11 FEBRUARY 1882, Page 37


THESE "few last words" may be taken as the summing-up by Dr. Farrar of a long and protracted controversy. They ought to represent his calm and deliberate judgment on all the topics in dispute. It cannot be said of this volume, as was said of Eternal Hope, that it was hastily written, not designed for pub- lication, and was published reluctantly in self-defence. Any defects of method and of manner which may appear here must be due to causes more inherent than these. This volume must be treated as a grave theological treatise, in the composition of which the author has put forth his utmost strength, and used all his resources. He has taken time ; he has had the advantage of innumerable criticisms ; he has to meet the objections of com- petent theologians, who are worthy foemen. Strange to say, however, the grave theological treatise bears the signs of haste and the habits of rhetorical exaggeration which marked the hastily-written sermons. We find in it a general vagueness of treatment, and an indefiniteness of result, and an inability to distinguish between obvious differences of position which is perplexing. Dr. Farrar has been working at one topic of Christian eschatology for years, and has published his views of it in a treatise of nearly five hundred pages, and yet it is scarcely possible to say what these views really are. There seems to be an evasion of direct issues ; the author seems to belong at the same time to contradictory schools of theological thought; in fact, no more perplexing book has passed through our hands for a lengthened period.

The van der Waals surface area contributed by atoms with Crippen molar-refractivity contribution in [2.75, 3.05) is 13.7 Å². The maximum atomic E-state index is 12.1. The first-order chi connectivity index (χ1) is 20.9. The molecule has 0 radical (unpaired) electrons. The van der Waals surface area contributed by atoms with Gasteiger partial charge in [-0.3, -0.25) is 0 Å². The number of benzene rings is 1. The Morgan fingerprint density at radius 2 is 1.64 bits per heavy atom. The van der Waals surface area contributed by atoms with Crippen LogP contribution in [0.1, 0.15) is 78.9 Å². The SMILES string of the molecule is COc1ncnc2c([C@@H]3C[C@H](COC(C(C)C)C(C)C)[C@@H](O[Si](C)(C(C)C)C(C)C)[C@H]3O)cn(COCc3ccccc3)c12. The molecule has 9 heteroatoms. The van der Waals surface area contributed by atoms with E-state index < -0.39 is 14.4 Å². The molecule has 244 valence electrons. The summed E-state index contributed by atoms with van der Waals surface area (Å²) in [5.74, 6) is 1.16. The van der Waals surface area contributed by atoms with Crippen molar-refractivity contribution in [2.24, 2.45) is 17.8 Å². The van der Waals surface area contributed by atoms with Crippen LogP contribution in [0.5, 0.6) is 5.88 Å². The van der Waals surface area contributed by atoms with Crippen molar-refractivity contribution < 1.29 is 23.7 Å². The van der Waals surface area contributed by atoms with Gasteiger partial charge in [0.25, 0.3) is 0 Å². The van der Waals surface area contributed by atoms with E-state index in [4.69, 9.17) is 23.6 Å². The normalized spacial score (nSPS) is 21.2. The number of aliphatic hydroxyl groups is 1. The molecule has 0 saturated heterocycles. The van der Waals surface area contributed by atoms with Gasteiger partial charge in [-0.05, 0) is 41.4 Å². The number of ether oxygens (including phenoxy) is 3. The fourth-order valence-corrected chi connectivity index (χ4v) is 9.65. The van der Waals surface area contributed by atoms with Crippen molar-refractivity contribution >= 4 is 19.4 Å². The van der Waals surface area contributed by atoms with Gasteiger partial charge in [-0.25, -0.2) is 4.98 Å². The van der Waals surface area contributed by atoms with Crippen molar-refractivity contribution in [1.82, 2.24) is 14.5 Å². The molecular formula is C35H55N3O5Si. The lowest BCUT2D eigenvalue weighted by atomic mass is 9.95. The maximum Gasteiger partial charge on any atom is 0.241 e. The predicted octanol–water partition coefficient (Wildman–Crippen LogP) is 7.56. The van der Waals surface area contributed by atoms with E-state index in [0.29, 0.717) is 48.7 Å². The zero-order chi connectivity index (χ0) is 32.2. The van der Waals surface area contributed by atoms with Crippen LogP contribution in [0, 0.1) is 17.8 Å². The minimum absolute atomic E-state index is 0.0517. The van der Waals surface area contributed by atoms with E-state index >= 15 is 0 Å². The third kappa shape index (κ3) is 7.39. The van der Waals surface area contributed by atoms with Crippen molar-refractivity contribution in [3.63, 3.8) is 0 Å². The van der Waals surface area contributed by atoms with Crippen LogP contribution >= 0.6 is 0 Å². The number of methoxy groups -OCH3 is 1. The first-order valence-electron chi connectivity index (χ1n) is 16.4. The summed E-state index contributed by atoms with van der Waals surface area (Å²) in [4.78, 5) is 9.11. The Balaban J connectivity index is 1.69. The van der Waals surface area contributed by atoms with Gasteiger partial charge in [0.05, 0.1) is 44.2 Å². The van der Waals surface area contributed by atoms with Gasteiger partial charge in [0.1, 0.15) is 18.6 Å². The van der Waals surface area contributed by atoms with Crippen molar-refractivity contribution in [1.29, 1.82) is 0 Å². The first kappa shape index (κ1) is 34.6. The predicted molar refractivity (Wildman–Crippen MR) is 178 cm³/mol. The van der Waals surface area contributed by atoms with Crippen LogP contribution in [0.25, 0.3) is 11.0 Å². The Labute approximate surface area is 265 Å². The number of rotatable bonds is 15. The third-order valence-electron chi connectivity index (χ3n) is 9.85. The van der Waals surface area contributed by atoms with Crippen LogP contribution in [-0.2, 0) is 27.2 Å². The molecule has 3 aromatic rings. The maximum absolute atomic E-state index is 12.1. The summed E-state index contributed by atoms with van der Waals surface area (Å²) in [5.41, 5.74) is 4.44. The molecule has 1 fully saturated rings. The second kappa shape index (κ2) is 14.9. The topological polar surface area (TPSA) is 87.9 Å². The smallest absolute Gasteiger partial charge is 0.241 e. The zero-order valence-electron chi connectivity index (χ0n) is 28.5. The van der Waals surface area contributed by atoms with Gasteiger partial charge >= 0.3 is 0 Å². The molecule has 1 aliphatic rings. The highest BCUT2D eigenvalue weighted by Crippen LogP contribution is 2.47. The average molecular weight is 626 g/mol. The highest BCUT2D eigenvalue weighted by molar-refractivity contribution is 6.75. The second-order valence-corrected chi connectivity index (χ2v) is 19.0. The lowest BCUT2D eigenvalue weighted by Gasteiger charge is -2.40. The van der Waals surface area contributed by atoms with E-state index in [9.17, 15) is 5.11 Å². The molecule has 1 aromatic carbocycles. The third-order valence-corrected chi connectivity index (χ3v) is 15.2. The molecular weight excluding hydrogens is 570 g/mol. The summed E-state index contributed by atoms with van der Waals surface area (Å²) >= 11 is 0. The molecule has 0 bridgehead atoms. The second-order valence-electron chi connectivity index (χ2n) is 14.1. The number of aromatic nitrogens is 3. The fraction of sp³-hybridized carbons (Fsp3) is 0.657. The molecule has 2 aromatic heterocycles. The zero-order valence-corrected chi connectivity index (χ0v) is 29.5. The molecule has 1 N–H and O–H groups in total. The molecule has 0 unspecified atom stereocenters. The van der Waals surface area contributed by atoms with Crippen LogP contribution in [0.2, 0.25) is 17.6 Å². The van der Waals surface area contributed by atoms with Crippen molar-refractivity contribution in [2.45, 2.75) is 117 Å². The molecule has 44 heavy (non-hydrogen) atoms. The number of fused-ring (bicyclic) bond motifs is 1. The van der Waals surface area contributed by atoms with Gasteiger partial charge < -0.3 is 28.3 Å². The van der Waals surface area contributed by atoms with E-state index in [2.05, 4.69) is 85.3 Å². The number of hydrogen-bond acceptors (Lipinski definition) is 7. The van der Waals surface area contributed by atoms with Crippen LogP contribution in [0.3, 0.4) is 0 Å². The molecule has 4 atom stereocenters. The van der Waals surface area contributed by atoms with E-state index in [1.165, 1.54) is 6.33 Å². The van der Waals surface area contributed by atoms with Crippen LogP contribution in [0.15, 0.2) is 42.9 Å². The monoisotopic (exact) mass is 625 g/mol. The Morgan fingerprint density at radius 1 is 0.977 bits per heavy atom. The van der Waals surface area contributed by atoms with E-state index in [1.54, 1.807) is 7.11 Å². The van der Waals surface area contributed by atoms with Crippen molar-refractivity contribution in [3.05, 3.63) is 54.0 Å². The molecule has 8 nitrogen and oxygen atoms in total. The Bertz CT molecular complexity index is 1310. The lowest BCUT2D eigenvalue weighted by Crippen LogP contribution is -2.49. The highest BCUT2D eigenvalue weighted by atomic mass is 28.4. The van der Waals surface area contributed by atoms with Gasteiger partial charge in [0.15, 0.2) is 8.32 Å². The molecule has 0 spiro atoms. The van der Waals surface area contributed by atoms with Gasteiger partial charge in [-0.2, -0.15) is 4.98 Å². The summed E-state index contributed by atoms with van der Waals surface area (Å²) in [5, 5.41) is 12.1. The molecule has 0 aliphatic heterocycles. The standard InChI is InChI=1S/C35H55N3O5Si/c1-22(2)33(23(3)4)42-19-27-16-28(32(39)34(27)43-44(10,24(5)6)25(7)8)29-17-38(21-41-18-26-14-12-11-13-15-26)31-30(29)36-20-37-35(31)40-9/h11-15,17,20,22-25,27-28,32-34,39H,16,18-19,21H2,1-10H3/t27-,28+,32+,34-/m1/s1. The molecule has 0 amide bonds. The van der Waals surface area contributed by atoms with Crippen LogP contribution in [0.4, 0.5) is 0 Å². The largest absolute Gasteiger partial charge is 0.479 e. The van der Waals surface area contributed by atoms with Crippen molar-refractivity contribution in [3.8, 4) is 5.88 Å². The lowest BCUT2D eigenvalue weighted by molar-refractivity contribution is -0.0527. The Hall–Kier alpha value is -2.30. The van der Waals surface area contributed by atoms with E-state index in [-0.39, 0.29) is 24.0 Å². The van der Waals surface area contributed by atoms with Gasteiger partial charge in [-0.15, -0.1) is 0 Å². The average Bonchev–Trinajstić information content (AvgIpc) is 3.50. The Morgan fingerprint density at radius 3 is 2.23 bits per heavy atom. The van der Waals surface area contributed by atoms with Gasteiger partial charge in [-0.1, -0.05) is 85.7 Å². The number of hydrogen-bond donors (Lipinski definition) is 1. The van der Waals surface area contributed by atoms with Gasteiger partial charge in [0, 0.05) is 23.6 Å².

The main purpose of Dr. Farrar, as far as we can gather it, is to wage war with certain accretions which have gathered round the doctrine of everlasting punishment. He does not professedly object to the doctrine of endless punishment for some. But he fights with something like desperation against the manner of it, and the number supposed to be affected by it, The special accretions are these :—" 1. That the fire of hell' is material, and that its agonies are physical agonies. 2. That the doom of everlasting damnation' is incurred by the vast majority of mankind. 3. That this doom is passed irreversibly at death on all who die in a state of sin. 4. That the duration of these material torments is necessarily endless for all who incur them." Against these four propositions, Dr. Farrar brings all the argument, from history, exegesis, and from moral feeling, which he can find. It is impossible for us to enter with any detail into the argument, but several things may be said within our limits. Dr. Farrar, and Dr. Pusey also, seem to think, and, in fact, have said, that these accretions to the doc- trine of everlasting punishment may or may not be held by other schools of theology, bat mast be held by Calvinists. It is not the habit of the Spectator to express sympathy with Calvinism, still, it is a matter of simple historical justice to say that some of the propositions anathematised by Dr. Farrar are no necessary part of Calvinism. If there be any one whom Calvinists recognise as their theologian, it is the late Dr. Hodge, of Princeton, U.S. On these topics, Dr. Hodge says :—" All the descendants of Adam, except Christ, are under condemna- tion ; all the descendants of Adam, except those of whom it is expressly revealed that they cannot inherit the kingdom of God, are saved. This appears to be the clear meaning of the Apostle, and, therefore, he does not hesitate to say that where sin abounded, grace has much more abounded ; that the benefits of redemption far exceed the evils of the fall ; that the number of the saved far exceed the number of the lost." (Systematic Theology, Vol. I, p. 26.) Again, as to the degrees of punish- ment :—" Our Lord teaches that those who have sinned with a knowledge of God's will, shall be beaten with many stripes ; that those who sinned without such knowledge, shall be beaten with few stripes ; that it shall be more